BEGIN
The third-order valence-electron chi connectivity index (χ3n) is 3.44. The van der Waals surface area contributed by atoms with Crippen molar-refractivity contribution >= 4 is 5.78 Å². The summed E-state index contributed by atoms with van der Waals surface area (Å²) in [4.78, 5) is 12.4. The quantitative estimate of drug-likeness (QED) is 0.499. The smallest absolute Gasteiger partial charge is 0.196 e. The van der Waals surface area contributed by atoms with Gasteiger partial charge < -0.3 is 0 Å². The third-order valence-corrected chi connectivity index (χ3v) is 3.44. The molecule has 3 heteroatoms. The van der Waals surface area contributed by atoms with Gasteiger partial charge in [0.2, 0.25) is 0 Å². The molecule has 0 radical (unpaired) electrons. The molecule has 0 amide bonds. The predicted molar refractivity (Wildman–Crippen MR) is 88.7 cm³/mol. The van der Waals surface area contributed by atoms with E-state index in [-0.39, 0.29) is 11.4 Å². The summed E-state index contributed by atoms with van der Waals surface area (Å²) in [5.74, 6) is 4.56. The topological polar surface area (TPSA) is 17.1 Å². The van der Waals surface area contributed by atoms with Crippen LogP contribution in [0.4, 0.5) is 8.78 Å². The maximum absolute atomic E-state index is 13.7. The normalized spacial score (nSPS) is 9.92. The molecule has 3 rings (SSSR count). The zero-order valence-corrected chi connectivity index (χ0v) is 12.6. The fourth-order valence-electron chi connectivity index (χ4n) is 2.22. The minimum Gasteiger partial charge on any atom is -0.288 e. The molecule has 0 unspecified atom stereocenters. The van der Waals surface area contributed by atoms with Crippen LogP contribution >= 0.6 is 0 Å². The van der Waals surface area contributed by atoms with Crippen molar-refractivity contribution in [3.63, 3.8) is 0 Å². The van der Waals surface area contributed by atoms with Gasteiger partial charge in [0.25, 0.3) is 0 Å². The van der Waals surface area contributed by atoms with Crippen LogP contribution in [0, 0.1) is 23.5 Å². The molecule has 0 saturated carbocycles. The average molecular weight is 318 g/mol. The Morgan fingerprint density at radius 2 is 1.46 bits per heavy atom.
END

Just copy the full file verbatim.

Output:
The third-order valence-electron chi connectivity index (χ3n) is 3.44. The van der Waals surface area contributed by atoms with Crippen molar-refractivity contribution >= 4 is 5.78 Å². The summed E-state index contributed by atoms with van der Waals surface area (Å²) in [4.78, 5) is 12.4. The quantitative estimate of drug-likeness (QED) is 0.499. The smallest absolute Gasteiger partial charge is 0.196 e. The van der Waals surface area contributed by atoms with Gasteiger partial charge < -0.3 is 0 Å². The third-order valence-corrected chi connectivity index (χ3v) is 3.44. The molecule has 3 heteroatoms. The van der Waals surface area contributed by atoms with Gasteiger partial charge in [0.2, 0.25) is 0 Å². The molecule has 0 radical (unpaired) electrons. The molecule has 0 amide bonds. The predicted molar refractivity (Wildman–Crippen MR) is 88.7 cm³/mol. The van der Waals surface area contributed by atoms with E-state index in [-0.39, 0.29) is 11.4 Å². The summed E-state index contributed by atoms with van der Waals surface area (Å²) in [5.74, 6) is 4.56. The topological polar surface area (TPSA) is 17.1 Å². The van der Waals surface area contributed by atoms with Crippen LogP contribution in [0.4, 0.5) is 8.78 Å². The maximum absolute atomic E-state index is 13.7. The normalized spacial score (nSPS) is 9.92. The molecule has 3 rings (SSSR count). The zero-order valence-corrected chi connectivity index (χ0v) is 12.6. The fourth-order valence-electron chi connectivity index (χ4n) is 2.22. The minimum Gasteiger partial charge on any atom is -0.288 e. The molecule has 0 unspecified atom stereocenters. The van der Waals surface area contributed by atoms with Crippen LogP contribution >= 0.6 is 0 Å². The van der Waals surface area contributed by atoms with Crippen molar-refractivity contribution in [3.63, 3.8) is 0 Å². The van der Waals surface area contributed by atoms with Gasteiger partial charge in [0.25, 0.3) is 0 Å². The van der Waals surface area contributed by atoms with Crippen LogP contribution in [0, 0.1) is 23.5 Å². The molecule has 0 saturated carbocycles. The average molecular weight is 318 g/mol. The Morgan fingerprint density at radius 2 is 1.46 bits per heavy atom.